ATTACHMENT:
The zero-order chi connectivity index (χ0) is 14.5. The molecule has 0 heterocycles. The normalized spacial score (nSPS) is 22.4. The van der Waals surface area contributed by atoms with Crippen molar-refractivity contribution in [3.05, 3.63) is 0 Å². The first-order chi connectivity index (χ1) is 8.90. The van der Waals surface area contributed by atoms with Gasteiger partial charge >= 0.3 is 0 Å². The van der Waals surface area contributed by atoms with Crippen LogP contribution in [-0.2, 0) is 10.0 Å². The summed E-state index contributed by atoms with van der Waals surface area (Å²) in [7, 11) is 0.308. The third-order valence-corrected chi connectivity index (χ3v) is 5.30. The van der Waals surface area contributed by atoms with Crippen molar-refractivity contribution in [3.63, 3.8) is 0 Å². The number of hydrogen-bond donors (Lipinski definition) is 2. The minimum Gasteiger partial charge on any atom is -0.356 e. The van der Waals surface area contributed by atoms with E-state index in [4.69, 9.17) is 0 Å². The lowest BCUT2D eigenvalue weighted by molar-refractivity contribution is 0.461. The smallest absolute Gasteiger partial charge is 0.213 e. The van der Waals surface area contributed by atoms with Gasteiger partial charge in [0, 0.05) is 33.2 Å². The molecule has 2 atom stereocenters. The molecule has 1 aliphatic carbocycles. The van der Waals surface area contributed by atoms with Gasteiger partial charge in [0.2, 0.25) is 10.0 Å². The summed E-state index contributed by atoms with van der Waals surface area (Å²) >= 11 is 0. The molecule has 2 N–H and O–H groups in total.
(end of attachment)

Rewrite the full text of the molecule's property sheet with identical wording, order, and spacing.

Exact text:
The zero-order chi connectivity index (χ0) is 14.5. The molecule has 0 heterocycles. The normalized spacial score (nSPS) is 22.4. The van der Waals surface area contributed by atoms with Crippen molar-refractivity contribution in [3.05, 3.63) is 0 Å². The first-order chi connectivity index (χ1) is 8.90. The van der Waals surface area contributed by atoms with Gasteiger partial charge >= 0.3 is 0 Å². The van der Waals surface area contributed by atoms with Crippen LogP contribution in [-0.2, 0) is 10.0 Å². The summed E-state index contributed by atoms with van der Waals surface area (Å²) in [7, 11) is 0.308. The third-order valence-corrected chi connectivity index (χ3v) is 5.30. The van der Waals surface area contributed by atoms with Crippen molar-refractivity contribution in [3.63, 3.8) is 0 Å². The number of hydrogen-bond donors (Lipinski definition) is 2. The minimum Gasteiger partial charge on any atom is -0.356 e. The van der Waals surface area contributed by atoms with E-state index in [4.69, 9.17) is 0 Å². The lowest BCUT2D eigenvalue weighted by molar-refractivity contribution is 0.461. The smallest absolute Gasteiger partial charge is 0.213 e. The van der Waals surface area contributed by atoms with Gasteiger partial charge in [0, 0.05) is 33.2 Å². The molecule has 2 atom stereocenters. The molecule has 1 aliphatic carbocycles. The van der Waals surface area contributed by atoms with Gasteiger partial charge in [0.2, 0.25) is 10.0 Å². The summed E-state index contributed by atoms with van der Waals surface area (Å²) >= 11 is 0. The molecule has 2 N–H and O–H groups in total.